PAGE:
My flight from Istanbul, Turkey landed fewer than eight hours earlier. Darkness filled the city of Kigali at that time, so I drew back the curtains of my room and peeked into the new day. A peaceful landscape of red roofs and rolling hills stared back at me. Good morning, Rwanda.
I had deplaned on the runway of a visibly sleeping city the night before and walked toward the building that read “Kigali International Airport.” No lights or lanes guided me. Few airport staff members even looked my way as I meandered alone toward the “ARRIVALS” door. Only a small number of passengers exited the already half-filled plane, as the aircraft still had another late-night stop to make in Kampala, Uganda.
Once inside the airport, I made my way toward a wall of fellow foreigners. I grabbed a pen, filled out the country’s entry form and waited in a short line for one of the three Passport Control workers. When one man signaled me to approach, I handed him my passport and waited for his questions.
In the meantime, I scoped out the area. It seemed I could see most of the airport from where I stood. Directly past the Passport Control station was the smallest duty free shop I had ever seen. Just beyond that I noticed a central lounge area. And, peering over the railing just next to me, I saw baggage claim, just one level below.
Mister Passport Control scrolled the computer and glanced through my information. After about 30 seconds of silence, he slammed my passport back on the counter. “Wake up!” he yelled, as I jumped out of my 12:15a.m. standing coma. He laughed cheerfully and waved me through. “Have a good visit!”
The ride from the airport was what optimists might call an adventure. Kigali only just started receiving street names two months ago, so few houses have addresses. The plan had been for a Tulane University driver to pick me up from the airport (Tulane has an office in Kigali) with a phone that I could use to call my roommate en route.
“You will never find the house,” my roommate Julie emailed to me. “We’re about a 10-minute walk from the U.S. Embassy, but you have to drive down a windy dirt road to get here. Call me when you arrive, and I will guide the driver.”
As it turned out, the phone service was down throughout the city that night. We couldn’t make any outgoing calls or send emails. So, between my new temporary old-school phone, the driver’s Blackberry and my U.S.-serviced iPhone (which I knew wouldn’t work, but I stubbornly tried anyway), we found ourselves circling the neighborhood for over an hour with no one to call and nowhere to go.
There we were, my new overtired, visibly irritated driver friend and I cruising Kacyiru hill accompanied by my 49.8-pound suitcase, two carry-on bags, three phones and Adele and Akon serenading us on the radio.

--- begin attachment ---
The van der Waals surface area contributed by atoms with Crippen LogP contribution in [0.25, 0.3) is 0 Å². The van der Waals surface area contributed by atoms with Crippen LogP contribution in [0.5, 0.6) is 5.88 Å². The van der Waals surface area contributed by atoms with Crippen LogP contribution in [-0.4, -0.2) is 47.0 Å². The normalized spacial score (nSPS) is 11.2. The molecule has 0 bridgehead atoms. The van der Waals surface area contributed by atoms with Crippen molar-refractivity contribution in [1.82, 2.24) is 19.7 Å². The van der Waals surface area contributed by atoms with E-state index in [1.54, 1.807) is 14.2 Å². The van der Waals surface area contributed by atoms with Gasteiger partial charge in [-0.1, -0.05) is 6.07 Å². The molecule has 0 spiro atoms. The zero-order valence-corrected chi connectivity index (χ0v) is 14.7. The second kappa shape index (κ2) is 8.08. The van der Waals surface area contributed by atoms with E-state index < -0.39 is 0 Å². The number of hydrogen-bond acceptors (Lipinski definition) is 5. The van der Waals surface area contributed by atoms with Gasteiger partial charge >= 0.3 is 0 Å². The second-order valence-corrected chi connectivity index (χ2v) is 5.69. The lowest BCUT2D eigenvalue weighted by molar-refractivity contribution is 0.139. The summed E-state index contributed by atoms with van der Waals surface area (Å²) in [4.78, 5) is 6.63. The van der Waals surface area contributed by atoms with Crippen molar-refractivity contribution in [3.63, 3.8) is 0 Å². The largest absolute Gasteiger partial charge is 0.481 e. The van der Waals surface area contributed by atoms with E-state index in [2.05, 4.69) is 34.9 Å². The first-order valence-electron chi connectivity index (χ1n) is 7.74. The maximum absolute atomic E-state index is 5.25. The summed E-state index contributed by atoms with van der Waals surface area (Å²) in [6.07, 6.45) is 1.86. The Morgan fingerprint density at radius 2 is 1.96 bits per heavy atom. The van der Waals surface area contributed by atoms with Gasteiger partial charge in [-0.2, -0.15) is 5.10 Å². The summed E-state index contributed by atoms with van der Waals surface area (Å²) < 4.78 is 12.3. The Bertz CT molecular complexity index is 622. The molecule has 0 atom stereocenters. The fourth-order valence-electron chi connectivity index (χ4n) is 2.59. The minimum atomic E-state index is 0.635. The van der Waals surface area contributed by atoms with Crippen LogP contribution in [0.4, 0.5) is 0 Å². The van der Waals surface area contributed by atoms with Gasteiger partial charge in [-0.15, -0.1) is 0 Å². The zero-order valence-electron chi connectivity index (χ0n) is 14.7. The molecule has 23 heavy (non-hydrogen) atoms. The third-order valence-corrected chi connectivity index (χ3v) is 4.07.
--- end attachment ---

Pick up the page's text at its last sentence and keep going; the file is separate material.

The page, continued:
In one of our weakest moments, my driver even tried dropping me at two different hotels – neither of which had any business answering their locked gates at 1:00a.m. “We can’t keep circling around like this,” he explained. “The Embassy will become suspicious of us.”
This was also around the time when I become increasingly aware of the fact that I was in a foreign land with no local cash, limited local language skills and not a single idea of what to do. All my plans and backup plans had already failed miserably.
Finally, around 1:15a.m., my roommate answered. When the phone died of low battery about 20 seconds later, my driver – now much more energized – sped us to a tall building and hopped onto its front patio to find an outlet. A guard stood out front and, as he turned, I got a glimpse of the AK-47 rifle he had casually slung over his shoulder. This was yet another unexpected addition to my already disorienting evening.
I tried not to draw attention to myself, but I could not help but keep even a corner of one sneaky eye focused on the rifle. I believe he also had a similar feeling of curiosity, as he could not help but stare back at the dissheveled-looking white girl staring out the windshield at him.
When my driver hopped back in the car, I asked him where we were.
“Tulane,” he responded.
What? “That guy is guarding the Tulane office?” I asked. “He has a big gun.”
The driver laughed. “Yes, there are other shops in the building,” he explained, “but all guards carry guns.”
We met my new roommate and her boyfriend soon after in front of the U.S. Embassy. As I started exiting the passenger seat, they immediately stopped me. “No, no. It’s better if we all go together.” And, so we did. My dear driver drove the car like a boat battling crashing waves down the long-awaited bumpy dirt road toward my new home.
We had made it. I was 21 hours, two cities, two countries and two continents away from my last night’s rest, but my tired driver and his choice of pop radio hits guided me home. And soon after, I climbed under the mosquito net onto my sheet-less, pillow-less mattress and went to sleep in Kigali.